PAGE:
4. STRATEGIC NUCLEAR FORCES

www.dtic.mil/execsec/adr96/chapt_24.html

Abstract: Although emphasis has shifted in the post-Cold War period from global, possibly nuclear, war to regional conflicts, strategic nuclear deterrence remains a key U.S. military priority. The mission of U.S. strategic nuclear forces is to deter attacks on the United States or its allies and to convince potential adversaries that seeking a nuclear advantage would be futile. To do this, the United States must maintain nuclear forces of sufficient size and capability to hold at risk a broad range of assets valued by potentially hostile foreign nations. The two basic requirements that guide U.S. planning for strategic nuclear forces therefore are: the need to provide an effective deterrent while conforming to treaty-imposed arms limitations, and the need to be able to reconstitute adequate additional forces in a timely manner if conditions require.

5. COOPERATIVE THREAT REDUCTION

www.dtic.mil/execsec/adr96/chapt_8.html

Abstract: With the demise of the Soviet Union and the end of the Cold War, the level of nuclear threat confronting the United States was reduced significantly. Yet, when the Soviet Union disintegrated, an estimated 30,000 nuclear warheads were spread among the former Soviet republics. Approximately 3,200 strategic nuclear warheads were located outside of Russia on the territories of Belarus, Kazakstan, and Ukraine. Political, social, and economic upheaval heightened prospects that the former Soviet republics would not be able to provide for safe disposition of these nuclear weapons or other weapons of mass destruction (WMD).

The dangers posed by this situation were clear: diversion or unauthorized use of weapons, diversion of fissile materials, and possible participation of Soviet weapons scientists in proliferation efforts in other countries. Despite significant positive changes occurring in the New Independent States (NIS), these weapons continued to pose a threat to U.S. national security.

Taking advantage of an historic opportunity, Congress initiated the Cooperative Threat Reduction (CTR) program in November 1991 to reduce the threat to the United States from these weapons of mass destruction. Often referred to as the Nunn-Lugar program, this congressional effort provided the Department of Defense authority and funding for the CTR program. Through the CTR program, DoD provides assistance to the eligible states of the former Soviet Union to promote denuclearization and demilitarization and to reduce the threat of WMD proliferation.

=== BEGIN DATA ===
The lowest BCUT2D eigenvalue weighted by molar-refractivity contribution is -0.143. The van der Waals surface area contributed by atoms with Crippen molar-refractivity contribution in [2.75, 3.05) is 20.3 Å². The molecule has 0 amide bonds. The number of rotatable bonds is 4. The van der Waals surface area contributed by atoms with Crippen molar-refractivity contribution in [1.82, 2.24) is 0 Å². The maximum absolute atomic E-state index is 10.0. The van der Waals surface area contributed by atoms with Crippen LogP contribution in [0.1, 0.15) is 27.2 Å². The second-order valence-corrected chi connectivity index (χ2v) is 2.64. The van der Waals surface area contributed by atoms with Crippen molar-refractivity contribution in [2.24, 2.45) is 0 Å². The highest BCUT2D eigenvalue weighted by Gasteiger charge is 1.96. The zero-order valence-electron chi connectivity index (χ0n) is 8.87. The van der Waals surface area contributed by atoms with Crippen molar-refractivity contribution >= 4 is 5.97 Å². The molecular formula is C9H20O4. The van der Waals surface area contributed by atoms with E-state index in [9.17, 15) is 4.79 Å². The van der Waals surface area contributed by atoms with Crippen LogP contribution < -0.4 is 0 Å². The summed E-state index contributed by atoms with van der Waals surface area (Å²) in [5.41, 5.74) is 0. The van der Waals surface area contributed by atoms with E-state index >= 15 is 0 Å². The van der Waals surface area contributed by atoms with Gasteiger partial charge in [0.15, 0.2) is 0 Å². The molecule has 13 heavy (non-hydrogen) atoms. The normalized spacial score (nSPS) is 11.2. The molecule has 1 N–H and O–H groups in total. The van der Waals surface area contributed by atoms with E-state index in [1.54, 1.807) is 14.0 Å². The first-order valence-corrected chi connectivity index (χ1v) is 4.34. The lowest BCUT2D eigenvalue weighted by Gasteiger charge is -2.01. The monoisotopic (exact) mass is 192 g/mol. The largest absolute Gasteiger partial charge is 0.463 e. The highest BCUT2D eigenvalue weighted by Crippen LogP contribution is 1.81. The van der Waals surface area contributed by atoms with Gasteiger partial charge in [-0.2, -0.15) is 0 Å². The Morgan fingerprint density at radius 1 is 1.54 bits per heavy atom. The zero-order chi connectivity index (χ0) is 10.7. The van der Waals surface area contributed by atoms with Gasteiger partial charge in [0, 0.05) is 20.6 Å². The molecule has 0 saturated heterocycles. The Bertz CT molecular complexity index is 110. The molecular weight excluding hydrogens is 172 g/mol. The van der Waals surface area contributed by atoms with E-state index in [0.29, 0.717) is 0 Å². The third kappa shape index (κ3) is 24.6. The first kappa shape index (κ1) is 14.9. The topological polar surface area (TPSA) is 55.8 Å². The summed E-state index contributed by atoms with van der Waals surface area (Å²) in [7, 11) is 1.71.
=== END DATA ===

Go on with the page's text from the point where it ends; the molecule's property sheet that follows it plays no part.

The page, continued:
6. NUCLEAR POSTURE REVIEW

www.dtic.mil/execsec/adr95/npr_.html

Abstract: The Nuclear Posture Review (NPR) represents the nuclear analog to the Bottom-Up Review of conventional forces, undertaken in 1993 to address the significant changes in the security environment which face the United States, and the military consequences of those changes. The NPR was the first review of nuclear policy in the post-Cold War world, the first such review in 15 years, and the first review ever to include policy, doctrine, force structure, command and control, operations, supporting infrastructure, safety, security, and arms control. The decisions made in the NPR process allow DoD to put its nuclear programs on a stable footing after several years of rapid change in the international environment and in DoD's forces and programs, and at the threshold of a decade of further reductions called for by the START I and START II agreements.

7. THE DEFENSE STRATEGY AND THE NATIONAL SECURITY STRATEGY

Abstract: Since the founding of the Republic, the United States as a nation has embraced several fundamental and enduring goals: to maintain the sovereignty, political freedom, and independence of the United States with its values, institutions, and territory intact; to protect the lives and personal safety of Americans, both at home and abroad; and to provide for the well-being and prosperity of the nation and its people.

Achieving these basic goals in an increasingly interdependent world requires fostering an international environment in which critical regions are stable, at peace, and free from domination by hostile powers; in which the global economy and free trade are growing; in which democratic norms and respect for human rights are widely accepted; in which the spread of nuclear, biological, and chemical (NBC) and other potentially destabilizing technologies is minimized; and in which the international community is willing and able to prevent and, if necessary, respond to calamitous events. The United States seeks to play a leadership role in the international community, working closely and cooperatively with nations that share its values and goals, and influencing those that can affect U.S. national well-being.

8. COUNTERPROLIFERATION AND TREATY ACTIVITIES

www.dtic.mil/execsec/adr96/chapt_7.html